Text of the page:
An administration official put it more bluntly on an afternoon call.
"We are full steam ahead," the official said. "The ACA is going forward along with the enrollment period. Period."
Plug from Jay Carney: White House press secretary Jay Carney said he would "absolutely" enroll in the marketplaces if he didn't have healthcare coverage. Read about his comment here.
How will Hispanics react? An administration official suggested that the GOP's anti-ObamaCare push could ultimately alienate Hispanics, a community that stands to benefit from the law and strongly favors Democrats over Republicans.
"The favorability for the law [among Hispanics] is high. Why? Because people are really, really interested in making sure they're covered," the official told reporters on a conference call. Read more at Healthwatch.
IRS & ObamaCare: The Internal Revenue Services (IRS) could do a better job tracking the costs — both direct and indirect — of implementing ObamaCare, the Treasury Inspector General for Tax Administration said in a report released Wednesday. The audit highlighted deficiencies in how the IRS is tracking direct labor costs associated with the rollout as well as indirect costs, such as providing employees working on ObamaCare with workspace. Read the report here.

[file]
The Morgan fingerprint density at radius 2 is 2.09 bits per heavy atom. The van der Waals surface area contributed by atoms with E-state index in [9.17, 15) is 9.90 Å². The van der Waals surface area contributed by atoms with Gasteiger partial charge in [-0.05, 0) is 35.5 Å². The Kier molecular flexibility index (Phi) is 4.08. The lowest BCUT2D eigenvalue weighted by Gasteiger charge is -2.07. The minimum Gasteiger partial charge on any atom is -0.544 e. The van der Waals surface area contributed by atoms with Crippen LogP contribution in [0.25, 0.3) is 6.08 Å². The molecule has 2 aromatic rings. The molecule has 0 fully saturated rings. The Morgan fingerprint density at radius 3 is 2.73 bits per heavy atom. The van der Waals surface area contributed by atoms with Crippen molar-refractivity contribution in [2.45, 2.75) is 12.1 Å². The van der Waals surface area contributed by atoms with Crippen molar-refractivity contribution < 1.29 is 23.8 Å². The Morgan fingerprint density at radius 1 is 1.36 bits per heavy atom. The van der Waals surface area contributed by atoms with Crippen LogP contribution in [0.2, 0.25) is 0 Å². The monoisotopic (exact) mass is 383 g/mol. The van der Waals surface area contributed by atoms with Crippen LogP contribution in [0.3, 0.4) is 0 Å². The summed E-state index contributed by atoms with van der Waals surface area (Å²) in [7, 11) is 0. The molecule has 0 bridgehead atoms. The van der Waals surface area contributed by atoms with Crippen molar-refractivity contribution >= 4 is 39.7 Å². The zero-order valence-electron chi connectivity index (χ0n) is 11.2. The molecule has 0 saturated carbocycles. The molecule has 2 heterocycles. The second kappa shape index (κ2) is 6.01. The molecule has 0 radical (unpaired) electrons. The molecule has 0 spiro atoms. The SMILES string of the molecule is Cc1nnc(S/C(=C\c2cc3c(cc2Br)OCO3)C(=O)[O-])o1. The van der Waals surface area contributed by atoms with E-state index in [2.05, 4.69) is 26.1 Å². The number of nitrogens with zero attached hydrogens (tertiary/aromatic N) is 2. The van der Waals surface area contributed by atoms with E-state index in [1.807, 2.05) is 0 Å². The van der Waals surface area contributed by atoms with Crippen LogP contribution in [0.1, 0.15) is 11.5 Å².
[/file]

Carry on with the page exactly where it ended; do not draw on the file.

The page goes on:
Confusion: State-level activists working to promote ObamaCare are encountering severe confusion among the public with less than a week until the new insurance exchanges open for enrollment.
"We have our work cut out for us," said Families USA Executive Director Ron Pollack on a call with reporters. "We are by no means at a point where enough people know about this."
Healthwatch has more from the call.
Health and Human Services Secretary Kathleen SebeliusKathleen SebeliusLeaked email: Podesta pushed Tom Steyer for Obama’s Cabinet Romney: Trump victory 'very possible' Fighting for assisted living facilities MORE will promote the Affordable Care Act in Dallas.
America's Health Insurance Plans will continue its 2013 Medicaid conference in Washington, D.C. Centers for Medicare and Medicaid Services Deputy Administrator Cindy Mann will speak.
The Senate Health subcommittee on Children and Families will hold a hearing on the importance of newborn screenings.
State by state
Wisconsin's Walker: State has plan to cover uninsured if ObamaCare delayed
CEOs say Perry's Medicaid plan doesn't fix problem of uninsured
NH Medicaid panel to discuss plan next week
Medical-device makers see EU rules slowing US approvals
Medicare's lessons for the Affordable Care Act
ObamaCare incentives slow hospitals' revolving door
New healthcare options for young adults in 2014
What you might have missed on Healthwatch
Vatican official: Pelosi should be denied communion for 'grave sin' on abortion
Senate Dems demand energy drink companies stop marketing to kids
TV ad blasts GOP for ObamaCare vote, possible shutdown
Perry: ObamaCare defunding effort 'a bit nonsensical'
Public health groups back Obama's 94-cent cigarette tax hike
Within Senate GOP, frustration with Cruz